1771    -- Toward the end of the year, or early in the next, Swope became acquainted with Francis Asbury, newly arrived from England to begin the work of Methodism.  He was impressed.  When Otterbein returned to America he introduced the two, and they became good friends.  (Things seem to come full circle.  The German pietists had been the source of the Wesleys' methods and inspiration and now Asbury inspires the Germans to move more into the Wesleyan/Pietist practice.)

1772    -- Discussed with Asbury the possibility that his friend and neighbor, Robert Strawbridge, the first Methodist teacher in America, be ordained.  According to some Methodist historians, Swope did in fact ordain Strawbridge.  Given his own unusual ordination, this is an interesting fact.  Asbury resisted this because of theological and political concerns.

1773    -- Sought to get Otterbein to become pastor of Baltimore congregation.

1774    -- Otterbein came.  Swope focuses on pastoring the Pipe Stem congregation. Other Reformed ministers in MD join with them in promoting Pietistic/Wesleyan type renewal.  From 1774 to June 1776 they meet semi-annually at Pipe's Creek with Otterbein as president and Swope as secretary.  Asbury mentions meeting with them in October 1777.  So Swope may have left Pipe's Creek, and no one took minutes.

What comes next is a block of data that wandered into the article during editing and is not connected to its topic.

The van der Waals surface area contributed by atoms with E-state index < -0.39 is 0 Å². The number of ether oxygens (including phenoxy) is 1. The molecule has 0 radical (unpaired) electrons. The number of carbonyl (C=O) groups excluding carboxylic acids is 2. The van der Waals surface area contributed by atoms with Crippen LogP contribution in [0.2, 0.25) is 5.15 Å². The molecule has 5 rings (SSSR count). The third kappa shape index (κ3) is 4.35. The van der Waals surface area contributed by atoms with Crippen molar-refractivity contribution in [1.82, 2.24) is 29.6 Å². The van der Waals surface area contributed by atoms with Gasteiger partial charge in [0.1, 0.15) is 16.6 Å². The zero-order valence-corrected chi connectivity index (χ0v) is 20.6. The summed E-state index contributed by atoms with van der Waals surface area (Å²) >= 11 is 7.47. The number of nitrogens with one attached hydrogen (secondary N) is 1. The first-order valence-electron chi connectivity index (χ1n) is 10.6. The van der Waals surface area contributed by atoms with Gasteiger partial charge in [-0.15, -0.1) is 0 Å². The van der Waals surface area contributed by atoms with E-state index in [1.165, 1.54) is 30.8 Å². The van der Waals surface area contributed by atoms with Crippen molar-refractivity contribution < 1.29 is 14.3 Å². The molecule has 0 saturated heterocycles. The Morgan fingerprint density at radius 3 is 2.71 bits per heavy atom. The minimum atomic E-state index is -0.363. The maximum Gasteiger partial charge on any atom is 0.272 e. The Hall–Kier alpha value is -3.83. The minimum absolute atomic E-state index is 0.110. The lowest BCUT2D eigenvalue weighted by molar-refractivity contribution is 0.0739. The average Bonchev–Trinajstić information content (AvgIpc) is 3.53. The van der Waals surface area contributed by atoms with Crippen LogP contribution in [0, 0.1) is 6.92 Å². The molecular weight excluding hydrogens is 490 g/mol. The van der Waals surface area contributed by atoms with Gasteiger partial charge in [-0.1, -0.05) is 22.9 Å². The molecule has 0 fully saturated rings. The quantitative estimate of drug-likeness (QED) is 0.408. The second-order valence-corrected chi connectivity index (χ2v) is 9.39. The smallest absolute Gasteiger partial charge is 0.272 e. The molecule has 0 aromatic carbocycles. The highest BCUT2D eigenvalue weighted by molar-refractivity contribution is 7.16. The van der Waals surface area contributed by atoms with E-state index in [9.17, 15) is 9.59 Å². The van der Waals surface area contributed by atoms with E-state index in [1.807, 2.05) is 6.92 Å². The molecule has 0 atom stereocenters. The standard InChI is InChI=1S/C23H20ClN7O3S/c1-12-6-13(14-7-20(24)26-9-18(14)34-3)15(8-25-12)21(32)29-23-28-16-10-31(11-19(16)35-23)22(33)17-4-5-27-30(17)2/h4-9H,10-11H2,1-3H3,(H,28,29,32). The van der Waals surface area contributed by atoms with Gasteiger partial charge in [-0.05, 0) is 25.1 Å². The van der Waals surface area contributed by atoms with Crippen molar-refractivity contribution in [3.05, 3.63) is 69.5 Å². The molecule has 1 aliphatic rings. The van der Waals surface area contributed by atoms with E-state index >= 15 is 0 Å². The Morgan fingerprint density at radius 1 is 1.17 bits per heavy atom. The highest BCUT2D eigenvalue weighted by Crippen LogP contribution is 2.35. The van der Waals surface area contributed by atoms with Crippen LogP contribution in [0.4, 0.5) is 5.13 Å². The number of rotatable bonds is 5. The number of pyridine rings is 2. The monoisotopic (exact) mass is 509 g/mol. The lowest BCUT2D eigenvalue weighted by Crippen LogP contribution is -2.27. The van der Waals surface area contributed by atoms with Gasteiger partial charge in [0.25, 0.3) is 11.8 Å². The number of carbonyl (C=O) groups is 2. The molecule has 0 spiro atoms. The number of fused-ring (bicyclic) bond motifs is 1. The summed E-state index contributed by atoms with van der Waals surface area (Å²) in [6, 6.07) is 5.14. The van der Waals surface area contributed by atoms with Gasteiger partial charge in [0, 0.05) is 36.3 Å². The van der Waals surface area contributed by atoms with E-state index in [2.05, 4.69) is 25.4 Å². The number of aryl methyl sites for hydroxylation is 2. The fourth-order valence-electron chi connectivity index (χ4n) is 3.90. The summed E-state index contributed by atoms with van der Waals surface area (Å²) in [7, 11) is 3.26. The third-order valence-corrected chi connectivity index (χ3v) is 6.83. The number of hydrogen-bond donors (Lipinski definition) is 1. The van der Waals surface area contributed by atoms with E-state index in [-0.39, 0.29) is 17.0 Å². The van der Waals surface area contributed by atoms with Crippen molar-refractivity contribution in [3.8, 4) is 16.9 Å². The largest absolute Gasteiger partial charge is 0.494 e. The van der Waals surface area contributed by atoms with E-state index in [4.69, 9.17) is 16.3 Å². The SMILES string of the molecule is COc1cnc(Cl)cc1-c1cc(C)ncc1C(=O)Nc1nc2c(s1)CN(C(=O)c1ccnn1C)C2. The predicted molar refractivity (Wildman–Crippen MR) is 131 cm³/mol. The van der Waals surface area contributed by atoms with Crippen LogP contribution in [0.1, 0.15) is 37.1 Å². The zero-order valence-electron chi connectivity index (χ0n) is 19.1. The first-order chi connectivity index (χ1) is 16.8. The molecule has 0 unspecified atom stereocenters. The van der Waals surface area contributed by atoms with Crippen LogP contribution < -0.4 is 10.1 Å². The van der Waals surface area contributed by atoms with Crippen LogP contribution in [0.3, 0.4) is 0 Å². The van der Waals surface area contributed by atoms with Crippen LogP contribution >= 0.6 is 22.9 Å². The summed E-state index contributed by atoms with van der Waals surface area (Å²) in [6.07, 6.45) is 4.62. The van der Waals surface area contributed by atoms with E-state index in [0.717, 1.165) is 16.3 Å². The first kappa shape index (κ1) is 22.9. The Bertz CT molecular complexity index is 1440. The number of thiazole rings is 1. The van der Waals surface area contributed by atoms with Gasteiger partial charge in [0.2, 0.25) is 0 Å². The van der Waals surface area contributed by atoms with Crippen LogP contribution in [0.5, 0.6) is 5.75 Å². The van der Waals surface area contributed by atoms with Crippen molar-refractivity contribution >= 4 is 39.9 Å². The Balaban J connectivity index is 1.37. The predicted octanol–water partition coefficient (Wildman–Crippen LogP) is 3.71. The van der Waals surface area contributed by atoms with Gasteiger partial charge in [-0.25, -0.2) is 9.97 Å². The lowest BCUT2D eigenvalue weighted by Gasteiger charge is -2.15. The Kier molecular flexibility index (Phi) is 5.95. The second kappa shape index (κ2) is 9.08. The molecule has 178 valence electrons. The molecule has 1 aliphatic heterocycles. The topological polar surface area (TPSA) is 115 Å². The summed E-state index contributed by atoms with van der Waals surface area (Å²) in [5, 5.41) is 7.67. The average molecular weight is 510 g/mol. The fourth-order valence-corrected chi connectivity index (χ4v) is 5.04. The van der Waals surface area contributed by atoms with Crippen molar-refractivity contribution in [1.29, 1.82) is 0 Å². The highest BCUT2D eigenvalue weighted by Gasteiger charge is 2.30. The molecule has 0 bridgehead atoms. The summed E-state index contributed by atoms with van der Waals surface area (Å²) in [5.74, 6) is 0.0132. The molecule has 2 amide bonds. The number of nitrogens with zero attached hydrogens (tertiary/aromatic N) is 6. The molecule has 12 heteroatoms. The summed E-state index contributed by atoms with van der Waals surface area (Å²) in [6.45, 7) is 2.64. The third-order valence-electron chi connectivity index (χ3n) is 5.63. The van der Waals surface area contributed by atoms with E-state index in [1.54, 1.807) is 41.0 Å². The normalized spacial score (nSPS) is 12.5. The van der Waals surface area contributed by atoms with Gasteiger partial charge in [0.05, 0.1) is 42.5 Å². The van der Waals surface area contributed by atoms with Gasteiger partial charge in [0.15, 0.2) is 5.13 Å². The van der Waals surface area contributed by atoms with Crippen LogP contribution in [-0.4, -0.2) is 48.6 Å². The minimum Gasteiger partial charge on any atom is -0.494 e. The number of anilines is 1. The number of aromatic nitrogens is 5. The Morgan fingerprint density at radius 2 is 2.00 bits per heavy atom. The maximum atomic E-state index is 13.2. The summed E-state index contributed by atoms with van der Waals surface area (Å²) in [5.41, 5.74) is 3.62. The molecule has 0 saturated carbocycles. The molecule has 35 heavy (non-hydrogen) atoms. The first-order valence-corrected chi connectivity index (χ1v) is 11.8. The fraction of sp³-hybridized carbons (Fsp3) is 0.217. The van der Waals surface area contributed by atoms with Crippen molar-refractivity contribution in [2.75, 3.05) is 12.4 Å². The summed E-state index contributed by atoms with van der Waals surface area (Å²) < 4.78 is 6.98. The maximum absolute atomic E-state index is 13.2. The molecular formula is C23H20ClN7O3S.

1776    -- Asbury mentioned Swope being with him in West Virginia.  Swope may have had kin there.  He preached in German.  Eldest son John entered land at Shelbyville, KY. Records at Pipe's Creek indicate Otterbein was pastor in 1776.

1777    --Ref. to BS in Asbury's Journal (Dec. 16) would indicate Swope was not then in pastorate.  B.S. Jr. married Margret Keener in Baltimore.  (Rev. B's daughter, Susannah, married Christian Keener and their grandson became Methodist Bishop of New Orleans in late 19th century.)

1778    --Took Oath of Fidelity to the USA.  Held money for the use of the army.  This qualified him as a Patriot according to the DAR. (This may have been, however, Benedict, jr.)

1779    --Son Benedict moved to Lincoln County, KY and took 1800 acres of land.  (I think that this is correct.  But it is difficult to separate out the several Benedicts in the family.)

1780    --At least by this time he moved to near Logan's Station, KY.  (Others claim he came as soon as 1774 and made several trips back and forth to Baltimore during the war.)